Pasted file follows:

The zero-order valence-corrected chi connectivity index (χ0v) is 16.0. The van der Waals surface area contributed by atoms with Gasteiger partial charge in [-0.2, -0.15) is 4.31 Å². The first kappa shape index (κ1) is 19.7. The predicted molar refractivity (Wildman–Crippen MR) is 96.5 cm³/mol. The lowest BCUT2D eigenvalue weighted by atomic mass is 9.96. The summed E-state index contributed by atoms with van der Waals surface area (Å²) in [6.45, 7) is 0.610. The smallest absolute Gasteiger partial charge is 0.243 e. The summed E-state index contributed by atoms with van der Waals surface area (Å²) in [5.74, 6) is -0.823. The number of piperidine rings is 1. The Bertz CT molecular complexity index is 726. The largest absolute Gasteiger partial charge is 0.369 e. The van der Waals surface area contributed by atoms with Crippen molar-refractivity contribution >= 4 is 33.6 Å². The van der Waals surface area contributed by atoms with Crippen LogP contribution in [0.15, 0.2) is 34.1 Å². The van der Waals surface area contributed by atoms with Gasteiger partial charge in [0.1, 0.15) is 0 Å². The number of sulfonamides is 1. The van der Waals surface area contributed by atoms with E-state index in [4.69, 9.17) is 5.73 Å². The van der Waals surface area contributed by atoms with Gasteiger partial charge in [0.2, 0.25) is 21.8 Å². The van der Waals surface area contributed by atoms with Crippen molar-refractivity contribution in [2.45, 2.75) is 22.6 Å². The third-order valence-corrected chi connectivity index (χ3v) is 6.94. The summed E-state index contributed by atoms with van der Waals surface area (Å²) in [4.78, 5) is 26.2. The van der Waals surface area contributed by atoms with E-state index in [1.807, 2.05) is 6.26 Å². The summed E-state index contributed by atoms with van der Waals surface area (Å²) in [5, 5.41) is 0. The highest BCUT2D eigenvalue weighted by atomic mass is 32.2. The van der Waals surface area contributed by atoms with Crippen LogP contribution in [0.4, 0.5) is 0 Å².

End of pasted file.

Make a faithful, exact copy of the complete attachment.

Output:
The zero-order valence-corrected chi connectivity index (χ0v) is 16.0. The van der Waals surface area contributed by atoms with Gasteiger partial charge in [-0.2, -0.15) is 4.31 Å². The first kappa shape index (κ1) is 19.7. The predicted molar refractivity (Wildman–Crippen MR) is 96.5 cm³/mol. The lowest BCUT2D eigenvalue weighted by atomic mass is 9.96. The summed E-state index contributed by atoms with van der Waals surface area (Å²) in [6.45, 7) is 0.610. The smallest absolute Gasteiger partial charge is 0.243 e. The summed E-state index contributed by atoms with van der Waals surface area (Å²) in [5.74, 6) is -0.823. The number of piperidine rings is 1. The Bertz CT molecular complexity index is 726. The largest absolute Gasteiger partial charge is 0.369 e. The van der Waals surface area contributed by atoms with Crippen molar-refractivity contribution >= 4 is 33.6 Å². The van der Waals surface area contributed by atoms with Crippen LogP contribution in [0.15, 0.2) is 34.1 Å². The van der Waals surface area contributed by atoms with Gasteiger partial charge in [0.1, 0.15) is 0 Å². The number of sulfonamides is 1. The van der Waals surface area contributed by atoms with E-state index in [4.69, 9.17) is 5.73 Å². The van der Waals surface area contributed by atoms with Gasteiger partial charge in [0.2, 0.25) is 21.8 Å². The van der Waals surface area contributed by atoms with Crippen molar-refractivity contribution in [2.45, 2.75) is 22.6 Å². The third-order valence-corrected chi connectivity index (χ3v) is 6.94. The summed E-state index contributed by atoms with van der Waals surface area (Å²) in [4.78, 5) is 26.2. The van der Waals surface area contributed by atoms with E-state index in [1.807, 2.05) is 6.26 Å². The summed E-state index contributed by atoms with van der Waals surface area (Å²) in [5, 5.41) is 0. The highest BCUT2D eigenvalue weighted by atomic mass is 32.2. The van der Waals surface area contributed by atoms with Crippen LogP contribution in [0.4, 0.5) is 0 Å².